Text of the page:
Taylor took over in June for Elizabeth Holmes, the founder of the company who is now facing criminal fraud charges.
Quite apart from the crushing losses for investors, this secrecy and cult-like nature had other real-world consequences, with many patients likely to have received erroneous blood test results.
"The defendants also represented to investors that Theranos would generate over $100 million in revenues and break even in 2014 and that Theranos expected to generate approximately $1 billion in revenues in 2015 when, in truth, the defendants knew Theranos would generate only negligible or modest revenues in 2014 and 2015", the U.S. Attorney's Office said. Theranos does not have enough cash to keep going under terms of a loan from Fortress Investment Group it secured previous year, according to the letter.
But an investigation by The Wall Street Journal two years ago found that Theranos' technology was inaccurate at best, and that the Palo Alto, Calif. -based company was using routine blood-testing equipment for the vast majority of its tests.
Taylor said investment bank Jefferies "reached out on our behalf to over 80 potential sale counter-parties", but came away with no buyers. Despite raising some $900 million (£696 million) and achieving a $10 billion (£7.7 billion) valuation, its technology never worked.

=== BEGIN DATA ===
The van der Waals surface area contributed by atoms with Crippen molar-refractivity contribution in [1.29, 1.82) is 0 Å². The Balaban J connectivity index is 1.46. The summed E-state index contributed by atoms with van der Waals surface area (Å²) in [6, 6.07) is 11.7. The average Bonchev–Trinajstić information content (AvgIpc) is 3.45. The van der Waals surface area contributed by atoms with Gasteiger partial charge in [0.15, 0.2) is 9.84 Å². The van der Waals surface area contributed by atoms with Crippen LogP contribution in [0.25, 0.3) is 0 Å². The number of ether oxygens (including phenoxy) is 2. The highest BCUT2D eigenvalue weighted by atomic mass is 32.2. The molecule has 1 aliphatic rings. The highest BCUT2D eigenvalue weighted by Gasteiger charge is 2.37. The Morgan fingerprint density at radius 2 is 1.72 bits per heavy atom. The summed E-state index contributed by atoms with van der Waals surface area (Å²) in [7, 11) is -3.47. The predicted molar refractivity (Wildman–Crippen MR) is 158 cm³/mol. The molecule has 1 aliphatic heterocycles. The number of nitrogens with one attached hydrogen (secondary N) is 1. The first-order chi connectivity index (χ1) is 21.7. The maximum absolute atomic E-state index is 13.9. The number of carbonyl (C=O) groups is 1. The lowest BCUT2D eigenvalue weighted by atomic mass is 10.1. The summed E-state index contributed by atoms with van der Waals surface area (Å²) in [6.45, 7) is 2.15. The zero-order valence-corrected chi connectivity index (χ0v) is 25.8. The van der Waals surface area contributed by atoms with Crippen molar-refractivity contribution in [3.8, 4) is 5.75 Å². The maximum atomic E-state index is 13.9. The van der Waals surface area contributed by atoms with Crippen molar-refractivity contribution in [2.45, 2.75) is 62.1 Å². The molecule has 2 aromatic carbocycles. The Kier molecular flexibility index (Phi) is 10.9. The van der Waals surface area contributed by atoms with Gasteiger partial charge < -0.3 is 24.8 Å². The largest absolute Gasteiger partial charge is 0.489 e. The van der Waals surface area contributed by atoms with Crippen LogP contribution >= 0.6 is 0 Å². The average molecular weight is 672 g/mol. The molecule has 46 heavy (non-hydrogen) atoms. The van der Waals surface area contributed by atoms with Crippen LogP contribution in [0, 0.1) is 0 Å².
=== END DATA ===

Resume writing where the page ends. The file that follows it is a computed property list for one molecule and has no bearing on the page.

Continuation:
Ms Holmes sold that vision to a roster of well known investors, including Walgreens, the drugstore group, media mogul Rupert Murdoch, and Oracle co-founder Larry Ellison. The Wall Street Journal has however reported the company's claims that the "unsecured creditors" will be paid the debt amount before the company closes down.
She planted a string of high ranking United States military officials and political powerbrokers on the Theranos board including Henry Kissinger, George Shultz, Donald Trump's now Secretary of Defence, General Jim Mattis and Bill Clinton's former Secretary of Defence, William Perry.
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On a recent podcast he spoke of how she was able to seduce powerful men to keep the charade going.
"She wowed them. I don't necessarily think that it was a sexual thing by any means ..."
An experience that marked her childhood and that would change her life forever, was when an uncle who she loved very much was diagnosed with skin cancer. And according to Carreyrou, astonishingly she is cooking up new business plans.
However the technology was flawed and the company, its CEO Elizabeth Holmes and president Ramesh "Sunny" Balwani were charged with fraud by the US Securities and Exchange Commission.
But in February of the next year, this apparent fairy tale of modern medical technology started to show signs of coming down to Earth.
She and Mr Balwani still face up to 20 years in prison and fines of millions of dollars if convicted of fraud.